That brings me to the one-loss group, which I think is the most egregious block of rankings by the committee. How does head-to-head not matter? Full disclosure, No. 7-9 is exactly how I would’ve ranked them, too. But I’m not the committee and I reserve the right to think who might win this week. Maybe that’s what it’s doing here. However, you can’t use résumé in one spot, eye test in another, recency bias in a third and then rank Texas over Oklahoma. The Sooners beat the Longhorns on the field. I don’t love the way Oklahoma has played recently, and maybe the committee doesn’t either, but the precedent of valuing résumé above all else was already set with Ohio State being ranked No. 1. If who you beat matters, why didn’t it matter for Oklahoma? 

Oklahoma should’ve been ranked seventh, move Texas down a spot and Alabama down to No. 9. It’s very simple: Oklahoma beat Texas and Texas beat Alabama. There, I fixed it for you. If you have Ohio State at No. 1, then Oklahoma should be at No. 7. 

CFP sleepers

I’ve got two teams outside of the top 10 who I think are sleepers to make the playoff, and one of them is probably a surprise.

11. Penn State (Remaining schedule: at Maryland, vs. No. 3 Michigan, vs. Rutgers, vs. Michigan State at Ford Field)

Penn State didn’t look great against Indiana and its offense was bad against Ohio State. But it’s still just a one-loss team. If you look at what it has in front of them, it still has a home game against Michigan. In a lot of people’s eyes, Michigan has been the most dominant team this season. If Penn State can beat Michigan, that would be a massive résumé builder. The Nittany Lions also have games against Maryland, Rutgers and Michigan State.

If Penn State beats Michigan, it has a path to potentially get into the playoff. If it wins the three-team tiebreak with Michigan and Ohio State for the Big Ten East (currently a game back in the fifth tiebreak between those two teams), it goes to the Big Ten Championship Game with just one loss. The Nittany Lions’ other path is to take care of business against Michigan, and if Ohio State also beats Michigan, they can make it into the playoff similar to the way the Buckeyes made it last year.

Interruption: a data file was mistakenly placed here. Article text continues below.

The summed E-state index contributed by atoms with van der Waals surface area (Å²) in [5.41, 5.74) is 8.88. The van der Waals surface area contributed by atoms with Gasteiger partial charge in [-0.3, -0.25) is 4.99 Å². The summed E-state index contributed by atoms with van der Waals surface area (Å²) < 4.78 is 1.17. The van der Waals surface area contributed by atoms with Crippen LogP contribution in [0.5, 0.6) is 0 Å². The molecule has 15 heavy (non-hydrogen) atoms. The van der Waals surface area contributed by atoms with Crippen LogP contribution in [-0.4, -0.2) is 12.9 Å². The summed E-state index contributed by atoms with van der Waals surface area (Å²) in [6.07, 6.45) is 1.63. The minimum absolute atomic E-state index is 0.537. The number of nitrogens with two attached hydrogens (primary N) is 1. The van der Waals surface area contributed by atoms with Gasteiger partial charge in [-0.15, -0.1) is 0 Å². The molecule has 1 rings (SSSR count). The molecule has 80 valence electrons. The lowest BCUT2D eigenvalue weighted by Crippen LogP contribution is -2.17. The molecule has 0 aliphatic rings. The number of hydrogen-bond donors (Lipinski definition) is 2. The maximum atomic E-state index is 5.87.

Penn State and LSU in Joel Klatt’s CFP sleepers

14. LSU (Remaining schedule: at No. 9 Alabama, vs. Florida, vs. Georgia State, vs. Texas A&M)

This one is more out there because we’ve never seen a two-loss team in the playoff. However, if we are going to see it, it would be a team that knocked off the back-to-back defending national champion. We’ve got to pay attention to LSU. Brian Kelly’s team has a path, even with two losses. 

If Florida State remains undefeated, you can point out that game was played at the beginning of the season and it wouldn’t look quite as bad. LSU potentially being in a spot to beat an undefeated Georgia team in the SEC Championship Game would mean that it beat Alabama in Tuscaloosa this weekend, adding another strong win to its résumé.

LSU might need a couple of other things to go its way, even if it won out. You might want Washington to remain undefeated or hope for some chaos in the Big 12, which has five teams tied at 4-1 in conference play right now. 

It isn’t likely that LSU will make the College Football Playoff, but there’s a path. 

Joel Klatt is FOX Sports’ lead college football game analyst and the host of the podcast “The Joel Klatt Show.” Follow him on Twitter at @joelklatt and subscribe to the “Joel Klatt Show” on YouTube.


Get more from College Football Follow your favorites to get information about games, news and more

Source link

Leave a Reply

Your email address will not be published. Required fields are marked *